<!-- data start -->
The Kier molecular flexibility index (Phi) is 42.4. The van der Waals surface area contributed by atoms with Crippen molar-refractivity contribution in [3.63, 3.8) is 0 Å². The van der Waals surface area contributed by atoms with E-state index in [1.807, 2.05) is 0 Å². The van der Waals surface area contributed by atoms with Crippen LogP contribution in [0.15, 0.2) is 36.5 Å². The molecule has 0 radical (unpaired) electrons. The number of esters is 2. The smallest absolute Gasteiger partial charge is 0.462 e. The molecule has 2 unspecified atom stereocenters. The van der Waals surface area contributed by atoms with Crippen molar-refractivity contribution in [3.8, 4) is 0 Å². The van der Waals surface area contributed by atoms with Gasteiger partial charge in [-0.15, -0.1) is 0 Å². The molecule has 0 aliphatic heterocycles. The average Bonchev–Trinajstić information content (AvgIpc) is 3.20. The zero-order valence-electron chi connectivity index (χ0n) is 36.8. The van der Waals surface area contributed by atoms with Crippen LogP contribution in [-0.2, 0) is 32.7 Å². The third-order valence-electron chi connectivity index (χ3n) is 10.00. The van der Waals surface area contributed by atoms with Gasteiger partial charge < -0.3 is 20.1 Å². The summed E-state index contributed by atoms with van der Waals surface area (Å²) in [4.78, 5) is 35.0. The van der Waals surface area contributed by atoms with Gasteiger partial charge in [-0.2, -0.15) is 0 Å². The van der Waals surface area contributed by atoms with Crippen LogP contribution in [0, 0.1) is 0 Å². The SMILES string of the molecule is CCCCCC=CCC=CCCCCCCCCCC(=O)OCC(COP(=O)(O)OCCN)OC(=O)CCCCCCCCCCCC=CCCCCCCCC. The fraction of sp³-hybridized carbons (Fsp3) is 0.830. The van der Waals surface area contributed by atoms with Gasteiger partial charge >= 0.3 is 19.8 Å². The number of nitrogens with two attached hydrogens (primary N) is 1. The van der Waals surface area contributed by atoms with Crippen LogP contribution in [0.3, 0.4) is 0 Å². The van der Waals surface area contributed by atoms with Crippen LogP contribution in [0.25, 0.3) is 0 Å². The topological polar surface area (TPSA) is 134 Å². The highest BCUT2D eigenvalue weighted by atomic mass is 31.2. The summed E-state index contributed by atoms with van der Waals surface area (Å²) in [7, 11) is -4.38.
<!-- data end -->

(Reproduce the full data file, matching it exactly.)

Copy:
The Kier molecular flexibility index (Phi) is 42.4. The van der Waals surface area contributed by atoms with Crippen molar-refractivity contribution in [3.63, 3.8) is 0 Å². The van der Waals surface area contributed by atoms with E-state index in [1.807, 2.05) is 0 Å². The van der Waals surface area contributed by atoms with Crippen LogP contribution in [0.15, 0.2) is 36.5 Å². The molecule has 0 radical (unpaired) electrons. The number of esters is 2. The smallest absolute Gasteiger partial charge is 0.462 e. The molecule has 2 unspecified atom stereocenters. The van der Waals surface area contributed by atoms with Crippen molar-refractivity contribution in [3.8, 4) is 0 Å². The van der Waals surface area contributed by atoms with Gasteiger partial charge in [-0.15, -0.1) is 0 Å². The molecule has 0 aliphatic heterocycles. The average Bonchev–Trinajstić information content (AvgIpc) is 3.20. The zero-order valence-electron chi connectivity index (χ0n) is 36.8. The van der Waals surface area contributed by atoms with Crippen LogP contribution in [-0.2, 0) is 32.7 Å². The third-order valence-electron chi connectivity index (χ3n) is 10.00. The van der Waals surface area contributed by atoms with Gasteiger partial charge < -0.3 is 20.1 Å². The summed E-state index contributed by atoms with van der Waals surface area (Å²) in [4.78, 5) is 35.0. The van der Waals surface area contributed by atoms with Gasteiger partial charge in [-0.2, -0.15) is 0 Å². The van der Waals surface area contributed by atoms with Crippen LogP contribution in [0, 0.1) is 0 Å². The SMILES string of the molecule is CCCCCC=CCC=CCCCCCCCCCC(=O)OCC(COP(=O)(O)OCCN)OC(=O)CCCCCCCCCCCC=CCCCCCCCC. The fraction of sp³-hybridized carbons (Fsp3) is 0.830. The van der Waals surface area contributed by atoms with Gasteiger partial charge >= 0.3 is 19.8 Å². The number of nitrogens with two attached hydrogens (primary N) is 1. The van der Waals surface area contributed by atoms with Crippen LogP contribution in [0.3, 0.4) is 0 Å². The van der Waals surface area contributed by atoms with Crippen LogP contribution in [0.25, 0.3) is 0 Å². The topological polar surface area (TPSA) is 134 Å². The highest BCUT2D eigenvalue weighted by atomic mass is 31.2. The summed E-state index contributed by atoms with van der Waals surface area (Å²) in [7, 11) is -4.38.